“When something is so poorly done, it never had a shot — and rightfully so,” said Senator John Liu, a Queens Democrat who graduated from a specialized school, the Bronx High School of Science, and holds a key position on an education committee.
Mr. de Blasio and others have argued that the only way to increase the number of black and Hispanic students in the schools is to eliminate the exam. This year, only seven black students received offers to Stuyvesant High School, the most selective of the specialized schools, out of 895 seats. Albany has controlled the exam since 1971. Mr. de Blasio wanted to replace the test with a system that offered seats to top performers at every city middle school.
But the bill never made it to a floor vote, and only passed out of the Assembly’s education committee last week after several of the committee’s Democrats aired grievances with the legislation and voted against it.
There were no rallies in support of the mayor’s plan on the Capitol’s grand staircase and almost no lobbyists pushed it — except Mr. de Blasio and Mr. Carranza and their staff members. During a visit to the Capitol last week, Mr. Carranza said he had not spoken with the bill’s main sponsor, Assemblyman Charles Barron of Brooklyn, about whether the bill might be brought to the floor.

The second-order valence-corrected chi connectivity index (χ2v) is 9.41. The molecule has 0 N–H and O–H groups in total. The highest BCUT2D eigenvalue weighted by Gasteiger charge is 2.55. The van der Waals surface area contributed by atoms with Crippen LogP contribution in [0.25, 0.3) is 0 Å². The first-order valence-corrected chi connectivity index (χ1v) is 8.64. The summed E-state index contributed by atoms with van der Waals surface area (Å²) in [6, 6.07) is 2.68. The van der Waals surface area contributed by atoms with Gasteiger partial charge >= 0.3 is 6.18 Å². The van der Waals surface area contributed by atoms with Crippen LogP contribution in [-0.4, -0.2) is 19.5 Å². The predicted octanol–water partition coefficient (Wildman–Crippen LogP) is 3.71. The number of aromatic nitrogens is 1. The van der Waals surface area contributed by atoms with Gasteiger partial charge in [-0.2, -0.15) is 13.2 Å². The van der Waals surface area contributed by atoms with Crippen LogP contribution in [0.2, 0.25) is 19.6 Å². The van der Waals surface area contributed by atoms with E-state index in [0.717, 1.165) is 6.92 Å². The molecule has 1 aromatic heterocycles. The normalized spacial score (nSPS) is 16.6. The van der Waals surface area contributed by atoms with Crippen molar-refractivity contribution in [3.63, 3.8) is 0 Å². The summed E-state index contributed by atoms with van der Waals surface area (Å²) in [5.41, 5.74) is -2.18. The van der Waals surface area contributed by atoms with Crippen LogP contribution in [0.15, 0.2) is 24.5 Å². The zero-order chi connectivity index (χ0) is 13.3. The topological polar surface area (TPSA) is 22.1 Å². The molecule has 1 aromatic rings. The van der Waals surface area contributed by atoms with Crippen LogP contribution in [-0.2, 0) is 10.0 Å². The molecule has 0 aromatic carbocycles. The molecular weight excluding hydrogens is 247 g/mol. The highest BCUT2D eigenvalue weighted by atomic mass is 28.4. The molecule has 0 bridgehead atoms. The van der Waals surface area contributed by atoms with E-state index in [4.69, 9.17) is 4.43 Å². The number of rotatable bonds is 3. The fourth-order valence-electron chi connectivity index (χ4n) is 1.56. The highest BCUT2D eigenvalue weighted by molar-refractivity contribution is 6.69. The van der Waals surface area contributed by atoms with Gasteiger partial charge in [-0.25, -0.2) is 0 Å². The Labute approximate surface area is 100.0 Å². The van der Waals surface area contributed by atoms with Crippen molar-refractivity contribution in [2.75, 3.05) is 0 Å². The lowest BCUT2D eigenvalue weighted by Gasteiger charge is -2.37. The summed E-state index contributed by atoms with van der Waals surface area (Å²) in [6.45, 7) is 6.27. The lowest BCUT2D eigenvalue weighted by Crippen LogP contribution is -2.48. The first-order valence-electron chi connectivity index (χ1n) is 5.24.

Gov. Andrew M. Cuomo — a fellow Democrat who is a frequent adversary of the mayor — spent no political capital in support of the bill. The Senate majority leader, Andrea Stewart-Cousins, a Democrat from Westchester, never released a public statement on the proposal. And the Senate Democrats, despite holding several hearings in the city, never discussed it as a group.
Senator Shelley Mayer, a Democrat from Yonkers who is the chairwoman of the Senate’s education committee, said she had “serious process concerns” about how the mayor’s plan was introduced. Many Asian parents had fumed that Mr. de Blasio did not consult them, or offer concessions to Asian families.